In a number of cases the Oklahoma Supreme Court has denied recovery from a railroad company for injuries sustained when a train, while occupying an intersection, was struck by a motor vehicle. In Oklahoma City-Ada-Atoka Ry. Co. v. Nickels, 343 P.2d 1094, the court reviewed its decisions which had considered the liability of railroads for damages resulting from motor vehicles being driven into a train occupying a highway crossing and followed Kansas, Oklahoma & Gulf Ry. Co. v. Painter, 333 P.2d 547, 548, where the general rule was stated:
Ordinarily, the presence of a train or railway cars on a crossing, whether moving or stationary, is sufficient notice to a driver of a vehicle on the highway of such obstruction and, in the absence of unusual circumstances, the operating railway company is not under any duty to provide any other notice or warning.
See also, Holt v. Thompson, 10 Cir., 115 F.2d 1013; Wm. A. Smith, Constr. Co. v. Brumley, 10 Cir., 88 F.2d 803; Cain v. St. Louis-San Francisco R. Co., Okl., 293 P.2d 355; Atchison, T. & S.F. Ry. Co. v. Templar, 204 Okl. 460, 230 P.2d 907; Raley v. Thompson, 203 Okl. 633, 225 P.2d 171; Thompson v. Carter, 192 Okl. 579, 137 P.2d 956; Lowden v. Bowles, 188 Okl. 35, 105 P.2d 1061. In all of the cases cited, the train had either stopped at the intersection or was moving slowly across it. With the exception of Raley v. Thompson, supra, which was decided on demurrer to the petition, they all were decided on the sufficiency of plaintiff's evidence following trial. Smoot, supra at 883.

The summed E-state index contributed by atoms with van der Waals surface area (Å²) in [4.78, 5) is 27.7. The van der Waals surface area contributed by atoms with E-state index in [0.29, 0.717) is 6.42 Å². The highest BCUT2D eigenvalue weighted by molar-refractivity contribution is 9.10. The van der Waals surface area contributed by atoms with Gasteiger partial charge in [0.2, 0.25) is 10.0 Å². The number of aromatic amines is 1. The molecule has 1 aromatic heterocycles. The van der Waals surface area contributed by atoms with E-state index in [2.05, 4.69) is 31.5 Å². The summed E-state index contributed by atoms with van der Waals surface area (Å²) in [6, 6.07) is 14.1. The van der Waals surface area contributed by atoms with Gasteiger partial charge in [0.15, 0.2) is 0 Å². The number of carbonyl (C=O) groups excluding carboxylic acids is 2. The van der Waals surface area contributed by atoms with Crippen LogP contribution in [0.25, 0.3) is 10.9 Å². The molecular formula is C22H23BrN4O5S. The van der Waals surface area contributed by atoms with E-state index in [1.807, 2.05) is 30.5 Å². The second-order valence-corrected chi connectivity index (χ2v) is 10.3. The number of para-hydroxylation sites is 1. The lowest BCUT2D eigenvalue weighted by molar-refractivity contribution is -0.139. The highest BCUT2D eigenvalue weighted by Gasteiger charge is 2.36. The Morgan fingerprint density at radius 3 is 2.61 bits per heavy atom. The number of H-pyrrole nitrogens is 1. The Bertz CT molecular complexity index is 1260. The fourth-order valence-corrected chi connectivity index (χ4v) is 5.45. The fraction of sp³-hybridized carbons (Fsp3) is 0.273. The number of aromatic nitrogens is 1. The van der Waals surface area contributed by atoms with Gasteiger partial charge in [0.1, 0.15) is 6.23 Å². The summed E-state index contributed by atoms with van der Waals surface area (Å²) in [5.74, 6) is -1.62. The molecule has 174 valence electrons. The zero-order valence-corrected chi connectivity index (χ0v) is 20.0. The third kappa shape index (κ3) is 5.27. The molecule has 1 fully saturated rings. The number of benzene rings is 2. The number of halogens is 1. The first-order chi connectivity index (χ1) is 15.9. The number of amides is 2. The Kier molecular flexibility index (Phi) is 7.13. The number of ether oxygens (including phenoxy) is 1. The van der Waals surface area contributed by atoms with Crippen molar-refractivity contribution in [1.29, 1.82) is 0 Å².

As an exception to the foregoing general rule, this Court, in Smoot, pointed out that the train and Smoot's automobile converged upon the crossing almost simultaneously and stated:
"It is quite clear that the train's occupancy prior to the collision was so brief that it could not have been effective as a warning of danger and therefore did not constitute legal notice thereof within the meaning of the Oklahoma decisions." Id. at 884.
In the instant case, the undisputed facts reveal that the train occupied the crossing during the coupling of the hopper cars to the original train; the train then proceeded northerly at one to four miles per hour and the plaintiff's car struck the fourth car behind the engine. The train's occupancy of the crossing in these circumstances invokes the general rule and not the exception as set forth in Smoot.